Zoologist, media consultant, and science writer, Dr Karl Shuker is also one of the best known cryptozoologists in the world. He is the author of such seminal works as Mystery Cats of the World (1989), The Lost Ark: New and Rediscovered Animals of the 20th Century (1993; greatly expanded in 2012 as The Encyclopaedia of New and Rediscovered Animals), Dragons: A Natural History (1995), In Search of Prehistoric Survivors (1995), The Unexplained (1996), From Flying Toads To Snakes With Wings (1997), Mysteries of Planet Earth (1999), The Hidden Powers of Animals (2001), The Beasts That Hide From Man (2003), Extraordinary Animals Revisited (2007), Dr Shuker's Casebook (2008), Karl Shuker's Alien Zoo: From the Pages of Fortean Times (2010), Cats of Magic, Mythology, and Mystery (2012), Mirabilis: A Carnival of Cryptozoology and Unnatural History (2013), Dragons in Zoology, Cryptozoology, and Culture (2013), The Menagerie of Marvels (2014), A Manifestation of Monsters (2015), Here's Nessie! (2016), and what is widely considered to be his cryptozoological magnum opus, Still In Search Of Prehistoric Survivors (2016) - plus, very excitingly, his first two long-awaited, much-requested ShukerNature blog books (2019, 2020).

Dr Karl Shuker's Official Website - http://www.karlshuker.com/index.htm

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Friday 26 November 2010


Ripley's two-trunked elephant ((c) Christopher Elliott)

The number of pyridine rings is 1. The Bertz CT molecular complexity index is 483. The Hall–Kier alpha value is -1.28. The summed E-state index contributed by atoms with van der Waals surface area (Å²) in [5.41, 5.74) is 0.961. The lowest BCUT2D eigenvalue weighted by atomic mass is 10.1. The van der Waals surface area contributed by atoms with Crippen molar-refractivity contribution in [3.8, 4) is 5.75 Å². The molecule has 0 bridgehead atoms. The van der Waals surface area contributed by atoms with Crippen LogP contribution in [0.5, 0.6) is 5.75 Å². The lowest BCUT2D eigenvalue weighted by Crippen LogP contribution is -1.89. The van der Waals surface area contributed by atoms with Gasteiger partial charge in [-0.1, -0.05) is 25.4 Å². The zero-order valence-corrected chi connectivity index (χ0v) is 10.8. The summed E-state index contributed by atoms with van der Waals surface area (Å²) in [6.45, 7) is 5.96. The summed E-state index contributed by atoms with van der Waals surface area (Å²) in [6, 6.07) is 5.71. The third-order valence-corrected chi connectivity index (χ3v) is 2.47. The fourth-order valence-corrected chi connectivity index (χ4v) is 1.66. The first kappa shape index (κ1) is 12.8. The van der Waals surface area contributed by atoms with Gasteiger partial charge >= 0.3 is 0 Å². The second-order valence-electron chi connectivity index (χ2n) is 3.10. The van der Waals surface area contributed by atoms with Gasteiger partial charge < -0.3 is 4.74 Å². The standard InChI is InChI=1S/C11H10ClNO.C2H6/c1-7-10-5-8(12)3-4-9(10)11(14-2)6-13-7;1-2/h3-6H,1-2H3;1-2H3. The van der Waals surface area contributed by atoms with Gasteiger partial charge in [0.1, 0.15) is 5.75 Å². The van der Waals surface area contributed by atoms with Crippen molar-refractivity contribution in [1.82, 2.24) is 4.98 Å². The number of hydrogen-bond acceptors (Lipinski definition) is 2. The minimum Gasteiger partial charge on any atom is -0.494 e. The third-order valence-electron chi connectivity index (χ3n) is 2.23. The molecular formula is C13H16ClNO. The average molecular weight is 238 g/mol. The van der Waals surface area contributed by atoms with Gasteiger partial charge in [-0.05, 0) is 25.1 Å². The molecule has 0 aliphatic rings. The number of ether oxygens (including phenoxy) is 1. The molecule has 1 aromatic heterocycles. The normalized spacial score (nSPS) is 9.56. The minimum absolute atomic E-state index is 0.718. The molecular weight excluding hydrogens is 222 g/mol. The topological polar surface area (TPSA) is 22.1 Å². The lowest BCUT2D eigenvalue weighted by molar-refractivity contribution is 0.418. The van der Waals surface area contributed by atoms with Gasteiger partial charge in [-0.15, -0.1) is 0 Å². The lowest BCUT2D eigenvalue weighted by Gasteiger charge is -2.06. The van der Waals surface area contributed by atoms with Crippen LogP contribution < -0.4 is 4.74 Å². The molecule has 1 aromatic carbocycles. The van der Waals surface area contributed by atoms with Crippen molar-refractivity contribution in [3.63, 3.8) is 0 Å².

As an ardent collector of data appertaining to zoological freaks, caprices, and monsters of the teratological kind, two of my fondest longstanding daydreams have focused upon the discovery of an elephant with two trunks and a camel with three humps. Naturally, however,, I never seriously expected to fulfil either of them, as I'd always assumed such fanciful beasts to exist only in the most fevered of imaginations. But not any more!

When chatting recently on Facebook to fellow teratophile Markus Bühler, I was astonished to learn that he had encountered a photograph of a supposed two-trunked elephant in one of the many Ripley's Believe It Or Not! books, and that he had read of reports of extra-humped camels too. Needless to say, with an alacrity that would surely have impressed even Sherlock Holmes (had he actually existed, of course!), I was soon hot on the trail of Ripley's proboscis-advantaged pachyderm, and, lo and behold, Markus was absolutely correct!

On 5 November 2005, Christopher Elliott had posted a short blog at: http://www.npr.org/templates/story/story.php?storyId=4989709 entitled 'Inside the Ripley's Warehouse of Oddities', and he had included a photo that he had snapped of the stuffed head of an adult African elephant...with two trunks! According to Christopher Elliott: "Apparently both of this elephant's two distinct trunks were fully functioning".